Lint groups (like
#[allow(unused)]). Indeed, they do have their place (for example: fast prototyping). But they are contrary to the purpose of this crate: To differentiate between the use cases of ignoring the same lint.
Crate level-only ("inner") attributes. They don't work with
#[allow(...)], but only with
#![allow(...)]and only at crate level. That means (in general) much fewer repetitions than
#[allow(...)]sprinkled around the code (granular).of these - and even if you do,
---- <- TODO
You can give thumbs up to rust-lang/rust #54726. Suppose it is implemented. However, top level attributes would most likely have to come before any
usealiases, so we wouldn't be able to alias macros generating
#![allow(...)]anyway, unfortunately - no semantic benefit. (We could alias them in other modules or crates, and call them without any
useimports - with a fully qualified path, like
#![crate::lints::non_ascii_idents_third_party]. To be seen.)
Betaversion incubation is only for 6 weeks. Or, would you help maintain this?
Rust older than
1.45. If there is high demand, we could potentially support down to
rustversioncrate.) But then we'd have an ugly and more complicated proc macro.
If you would benefit from
allow, it's most likely when the lints you are suppressing are wide spread. Hence, if you choose to refactor so much code, wouldn't you as well like to upgrade it to newer Rust?
Custom lints (such as with Dylint). Possible in principle - will you commit to maintain it?
Reporting Issues and Known issues
The tests don't cover
clippy:: well yet. And
clippy:: lints are as of Rust
1.45 (for now).
See also coop-rs/allow > issues.
Related issues - give thumbs up, please
thread_local!failing for proc macros
- Partial stabilization of once_cell
- standard lazy types
Efficient proc macros
This does use procedural macros (specifically: attribute macros). Many: One per lint.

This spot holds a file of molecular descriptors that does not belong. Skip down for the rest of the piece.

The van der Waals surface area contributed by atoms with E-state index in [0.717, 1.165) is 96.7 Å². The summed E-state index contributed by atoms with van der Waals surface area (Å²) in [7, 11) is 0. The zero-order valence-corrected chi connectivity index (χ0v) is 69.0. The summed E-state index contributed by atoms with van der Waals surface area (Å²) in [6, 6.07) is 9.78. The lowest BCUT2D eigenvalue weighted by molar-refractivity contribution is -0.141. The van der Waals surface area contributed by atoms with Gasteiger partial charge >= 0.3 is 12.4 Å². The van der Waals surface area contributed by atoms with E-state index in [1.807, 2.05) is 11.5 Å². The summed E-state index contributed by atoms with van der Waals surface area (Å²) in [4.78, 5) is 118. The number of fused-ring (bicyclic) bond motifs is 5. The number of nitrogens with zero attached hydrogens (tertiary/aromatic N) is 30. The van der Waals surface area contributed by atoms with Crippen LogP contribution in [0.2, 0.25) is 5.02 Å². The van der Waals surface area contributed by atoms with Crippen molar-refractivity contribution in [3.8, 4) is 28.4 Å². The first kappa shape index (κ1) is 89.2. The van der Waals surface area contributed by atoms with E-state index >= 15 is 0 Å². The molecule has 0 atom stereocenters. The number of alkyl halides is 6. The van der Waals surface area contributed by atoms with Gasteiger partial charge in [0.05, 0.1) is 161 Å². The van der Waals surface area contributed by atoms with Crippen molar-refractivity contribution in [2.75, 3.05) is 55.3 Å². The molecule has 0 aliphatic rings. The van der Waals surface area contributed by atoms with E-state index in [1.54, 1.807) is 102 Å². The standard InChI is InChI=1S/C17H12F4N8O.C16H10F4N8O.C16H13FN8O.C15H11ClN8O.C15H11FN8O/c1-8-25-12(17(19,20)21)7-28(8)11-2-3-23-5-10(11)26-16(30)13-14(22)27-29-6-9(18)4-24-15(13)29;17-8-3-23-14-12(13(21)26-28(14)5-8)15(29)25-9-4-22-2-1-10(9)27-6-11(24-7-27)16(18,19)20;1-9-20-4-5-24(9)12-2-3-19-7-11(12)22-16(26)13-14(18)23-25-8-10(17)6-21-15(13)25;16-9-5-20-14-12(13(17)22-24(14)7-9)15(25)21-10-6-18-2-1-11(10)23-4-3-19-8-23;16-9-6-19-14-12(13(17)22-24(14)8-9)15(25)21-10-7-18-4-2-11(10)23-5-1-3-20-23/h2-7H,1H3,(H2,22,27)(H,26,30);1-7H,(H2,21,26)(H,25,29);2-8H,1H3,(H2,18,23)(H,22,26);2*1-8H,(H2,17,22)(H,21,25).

Yes, proc macros often slow compilation down. Proc macros usually use syn and quote crates. Those are powerhouses, which parse & quote the code that a macro can inject. However, their power comes with a cost: build time.
But, not so for these macros.
allow does not parse the new (generated) code into a
(before it's injected where you use it). Instead, it composes it (through the proc_macro API).
The tests do have many more dependencies (if we continue to use
ui_test - as
trybuild may be
much faster). So don't judge its speed by
cargo test, but by
cargo build. (Also, some tests
don't run on Windows - see See CONTRIBUTING.md. Of course, the actual
crates themselves are platform-independent.)
Crates, crates.io and GIT
This project consists of four crates (and potentially a fifth one may come). Three of them are on
allow_internal. The fourth one,
allow_tests, is not on
crates.io, because it is for testing only. (TODO If we continue with
ui_test, move its
non-ui_test-dependent parts to a fifth crate, so we run them for Rust below 1.63, too.)
They are all under the same GIT repo, which simplifies maintenance.
Do you know of anyone with
- experience with https://github.com/dtolnay/trybuild, or with https://github.com/oli-obk/ui_test, or
- knowledge or involvement in versioning/planning/source code life cycle of rustc (prefixless)
lints, (less so
rustdoc::- few), or (very much so)
- experience with using many lints or using them frequently, and handling their changes coming from rustc/rustdoc/clippy?
Allow project is distributed under the terms of both the MIT license and the Apache License (Version 2.0).